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NASCAR-WCUP: Waltrip Knew What Was Coming at Martinsville

21 April 1998

Darrell Waltrip
Darrell Waltrip
Pennzoil Monte Carlo driver Darrell Waltrip knew he faced one great danger before Monday's rain-delayed Goody's 500 at the half-mile Martinsville Speedway.

More than 20 years of experience and 11 victories on the flat track taught Waltrip that no matter how good his Pennzoil Monte Carlo was in practice or qualifying, survival is the key to success in Martinsville.

"I said before the race that the only thing I was concerned about was getting crashed," Waltrip said. "I knew we had the car to finish really well."

Unfortunately, Waltrip's prognostication came true early and as it turned out often during the nearly four hours it took to run the race. When the day ended, Waltrip left the Virginia racetrack with a 40th-place finish, a crumpled race car and a lot of frustration.

The three-time Winston Cup champion began the race in 14th place and his hopes were high after posting impressive practice speeds on Saturday. In the final practice Saturday night, Waltrip was so pleased with the Pennzoil Monte Carlo he pulled the car in early after NASCAR timing showed Waltrip posting one of the ten quickest speeds.

"I think we are good," Waltrip said after practice. The key now is to take care of our equipment and get toward the end of the race, before we start really racing hard."

After enduring a day of rain showers on Sunday, the Dale Earnhardt Inc. team returned to the track on Monday ready for what was expected to be one of its best performances of the year. A season that included several crashes, injuries to primary driver Steve Park and a few missed races would now turn around at Martinsville where Waltrip has dominated over his long and storied career.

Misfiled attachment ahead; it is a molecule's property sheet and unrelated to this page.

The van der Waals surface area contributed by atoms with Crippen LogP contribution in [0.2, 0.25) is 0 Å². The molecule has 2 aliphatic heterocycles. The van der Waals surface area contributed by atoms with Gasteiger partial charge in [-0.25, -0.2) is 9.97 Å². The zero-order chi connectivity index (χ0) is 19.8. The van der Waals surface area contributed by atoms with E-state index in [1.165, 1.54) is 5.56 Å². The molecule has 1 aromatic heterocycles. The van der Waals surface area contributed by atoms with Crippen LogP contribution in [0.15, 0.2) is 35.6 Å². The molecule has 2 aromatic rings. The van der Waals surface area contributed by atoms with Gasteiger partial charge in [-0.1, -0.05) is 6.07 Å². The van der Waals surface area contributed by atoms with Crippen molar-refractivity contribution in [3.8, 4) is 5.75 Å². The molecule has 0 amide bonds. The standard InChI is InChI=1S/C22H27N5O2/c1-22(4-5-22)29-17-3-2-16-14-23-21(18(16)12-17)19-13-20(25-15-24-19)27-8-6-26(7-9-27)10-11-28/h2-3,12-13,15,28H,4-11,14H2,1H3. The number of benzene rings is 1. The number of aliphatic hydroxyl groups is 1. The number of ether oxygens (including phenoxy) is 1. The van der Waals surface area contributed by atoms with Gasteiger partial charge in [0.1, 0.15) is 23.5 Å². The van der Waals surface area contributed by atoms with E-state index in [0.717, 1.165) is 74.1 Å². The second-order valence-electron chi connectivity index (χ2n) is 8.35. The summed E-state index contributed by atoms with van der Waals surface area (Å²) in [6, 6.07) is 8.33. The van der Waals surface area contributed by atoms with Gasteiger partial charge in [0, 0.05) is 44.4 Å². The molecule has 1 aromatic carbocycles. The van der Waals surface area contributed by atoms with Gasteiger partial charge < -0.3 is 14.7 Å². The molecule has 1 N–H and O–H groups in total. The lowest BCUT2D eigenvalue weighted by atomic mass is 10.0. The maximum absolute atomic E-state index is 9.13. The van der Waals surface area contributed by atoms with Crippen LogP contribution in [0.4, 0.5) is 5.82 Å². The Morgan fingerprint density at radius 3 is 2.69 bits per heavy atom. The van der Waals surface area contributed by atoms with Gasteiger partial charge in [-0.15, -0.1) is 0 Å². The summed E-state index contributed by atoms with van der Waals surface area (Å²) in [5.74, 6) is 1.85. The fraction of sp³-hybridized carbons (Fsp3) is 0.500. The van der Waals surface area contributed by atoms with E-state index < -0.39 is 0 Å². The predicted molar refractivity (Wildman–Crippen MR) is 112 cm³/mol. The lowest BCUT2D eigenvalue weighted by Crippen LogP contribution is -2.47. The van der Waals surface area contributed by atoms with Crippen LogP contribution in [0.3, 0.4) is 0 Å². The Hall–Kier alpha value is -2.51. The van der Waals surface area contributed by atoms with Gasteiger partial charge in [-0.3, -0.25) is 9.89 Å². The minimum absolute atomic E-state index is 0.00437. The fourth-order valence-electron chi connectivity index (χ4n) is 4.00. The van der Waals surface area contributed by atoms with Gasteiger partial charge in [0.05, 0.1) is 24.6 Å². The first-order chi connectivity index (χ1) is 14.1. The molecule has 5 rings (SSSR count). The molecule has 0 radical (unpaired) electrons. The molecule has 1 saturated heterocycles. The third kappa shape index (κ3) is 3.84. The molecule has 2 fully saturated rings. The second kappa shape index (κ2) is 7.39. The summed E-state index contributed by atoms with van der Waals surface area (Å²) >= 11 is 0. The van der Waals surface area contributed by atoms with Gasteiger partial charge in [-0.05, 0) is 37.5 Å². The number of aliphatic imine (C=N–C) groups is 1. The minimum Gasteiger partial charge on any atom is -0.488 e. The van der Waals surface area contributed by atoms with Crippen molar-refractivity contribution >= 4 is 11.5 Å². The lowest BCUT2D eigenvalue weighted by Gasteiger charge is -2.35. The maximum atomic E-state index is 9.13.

As the field took the green flag, Waltrip dove down to the lower and faster groove at the bottom of the racetrack and settled in for 500 laps. By the fourth lap, Waltrip and #99 car driven by Jeff Burton were side-by-side with Burton occupying the outside position. Then Waltrip's pre-race nightmare became a reality.

"The 99 bumped me in the right rear and turned me into the fence," Waltrip told the media after the accident. "It was a little early to be doing that kind of thing. I was on the inside trying to get going, trying to get single file and do a little racing. Burton just got into me coming off the second turn. He got me headed for the wall and I couldn't do anything. He gave me a shot in the right rear, right in the tires I guess."

The Pennzoil Monte Carlo slammed the inside wall and came to a rest. As Burton drove off, Waltrip informed the crew of the severe damage. For the next hour, the Dale Earnhardt Inc. team worked feverishly to repair the damaged racecar.

Eventually Waltrip returned to the track to log laps and gain a few positions. But, the nightmare got worse. Mark Martin, Burton's Roush Racing teammate who battled handling problems from previous crash, made contact with Waltrip sending the Pennzoil car into the outside wall in turn two.

The DEI team made repairs and Waltrip limped home to a 40th-place finish many laps behind winner Bobby Hamilton.

"I had a great race car. It's been great all weekend," Waltrip said. "I really feel bad for these guys. Every week it's a torn up racecar. I don't know what to tell them."

Crew Chief Philippe Lopez reminded Waltrip there are several more chances in the 1998 season.

"We'll keep getting you good cars and get you a pole so you can start in front and not have to worry about anyone else," said Lopez over the team radio.

"That might be what it's going to take out here," laughed Waltrip.

Waltrip and his Pennzoil Monte Carlo teammates return to action on the 2.66-mile superspeedway in Talladega next Sunday.

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